Hens, Horses, Hills? The Elusive Origin Of Putney's Hi-Lo Biddy Road
Brave Little State got a funny question a while back from Michael Hudson, in Putney. He wrote, “For the love of God, please tell me the origin of Putney’s Hi-Lo Biddy Road!”
Michael’s question is one of a bunch that Brave Little State received after an episode last summer, when we tried to decipher the origins of perplexing road names. In an attempt to establish a new tradition, we’re taking another road trip of inquiry to bring you more answers.
You can explore along with us on our various journeys – from Mad Tom Road in Dorset, to Star Pudding Farm Road in Marshfield, to Sawnee Bean Road in Thetford Center – or you can learn from Paul Gillies, our favorite road history expert and the author of Uncommon Law, Ancient Roads, and Other Ruminations on Vermont Legal History.
Independent producer Bianca Giaever takes Michael's question about Hi-Lo Biddy Road. Bianca spent this summer studying at the Bread Loaf School of English, in Ripton, so that’s where her story starts.
Bread Loaf is a place where people think about words all day, so I’m excited to see if they have any thoughts about “Hi-Lo Biddy.” Everyone’s noses are in books right now…
Me: “I’m doing a story about the history of Vermont road signs, and I got assigned Hi-Lo Biddy Road. Do you have any guesses what that might mean?”
Sam: “I don’t know why I think this, but it feel like it might have something to do with a cow.”
Mac: “My first thought was about like, a dance, kind of like, a diddy. But now that ’m thinking about it, it’s kind of like, little biddy?”
Me: “Like a little bit of a diddy?”
Mac: “Like a little biddy diddy.”
Ellie: “Maybe it’s a person?”
Me: “Who is the person?”
Ellie: “Hi-Lo Biddy Road.”
Me: “First name ‘Hi-Lo,’ middle name ‘Biddy,’ last name ‘Road?’”
I walk across campus, to see if there are any more clues about “Hi-Lo Biddy.” I go to the adorable library. It’s a white house, filled with books. They happen to have the book Vermont Place Names: Footprints Of History by Esther Swift.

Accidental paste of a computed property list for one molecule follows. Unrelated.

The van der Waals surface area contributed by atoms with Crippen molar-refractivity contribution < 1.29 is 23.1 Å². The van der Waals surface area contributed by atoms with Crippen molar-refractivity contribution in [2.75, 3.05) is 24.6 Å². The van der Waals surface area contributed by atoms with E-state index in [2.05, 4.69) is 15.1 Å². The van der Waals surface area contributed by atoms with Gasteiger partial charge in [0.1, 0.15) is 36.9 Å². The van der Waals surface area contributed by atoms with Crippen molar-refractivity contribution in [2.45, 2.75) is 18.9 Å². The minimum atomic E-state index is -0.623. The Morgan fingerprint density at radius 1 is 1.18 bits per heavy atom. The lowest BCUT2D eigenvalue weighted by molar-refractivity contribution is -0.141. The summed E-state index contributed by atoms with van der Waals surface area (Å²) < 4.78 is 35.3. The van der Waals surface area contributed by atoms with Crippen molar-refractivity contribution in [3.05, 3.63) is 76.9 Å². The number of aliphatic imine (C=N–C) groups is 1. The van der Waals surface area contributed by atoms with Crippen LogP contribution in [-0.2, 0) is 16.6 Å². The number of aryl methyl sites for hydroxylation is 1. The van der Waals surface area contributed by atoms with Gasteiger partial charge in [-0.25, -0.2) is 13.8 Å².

It doesn’t talk about Hi-Lo Biddy Road, but it does talk about Biddie Knob, in Rutland County, which is a peak about 2,000 feet high.
"No one can explain the origin of its name," Swift writes. "Biddy ... means a chicken or a hen; the word can also be a diminuitive of the girl's name Bridget; and it is sometimes used as a disparaging slang term for women."
I do some more research about definition of the word "biddy," first in the dictionary and then on the internet’s Urban Dictionary. Among other things, it’s used to refer to: an elderly woman "regarded as annoying or interfering," an Irish maidservant, a coupon for two Big Macs in Australia and a girl who wears short skirts even when it’s really cold out.
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Our intrepid road expert, Paul Gillies, has another idea:
“’Hi Lo's Biddy’ was the name of a very famous harness horse that was born in 1953. …Was the horse pastured there? Or was it born there? I don’t know.”
A horse? I clearly have a lot of work to do. My next step is to see the Hi-Lo Biddy Road for myself. So I drive to Putney, singing a song I make up along the way:
Hi-Lo Biddy, Biddy, Biddy, Hi-Lo Biddy, Biddy-Biddy Road…
There I meet Michael, our question asker.
Michael: “My name is Michael Hudson. We’re in my home in Putney, Vermont, and my question is: Who or what was the ‘Hi-Lo Biddy,’ and why did they name a road after he, she, or it? It doesn’t make sense to me. Someone said, ‘I know what we’re gonna call this road, the Hi-Lo Biddy Road.’ And someone else said, ‘Yeah, that’s a good idea.’”
We walk out of his house, turn right, and within 100 yards we are on Hi-Lo Biddy Road.
Me: “This is the road?”
Michael: “This is it!”
Me: “This is barely a road!”
Michael: “Yeah, I know.”
There’s a dead-end sign. It’s unpaved, its gravel-y. It’s very overgrown.
Michael: “There aren’t many homes down here.”
Me: “Right now we’re going ‘Lo Biddy,’ we’re walking downhill?”
Michael: “I don’t know, this might be ‘Hi!’”
Me: “It is very fun to say.”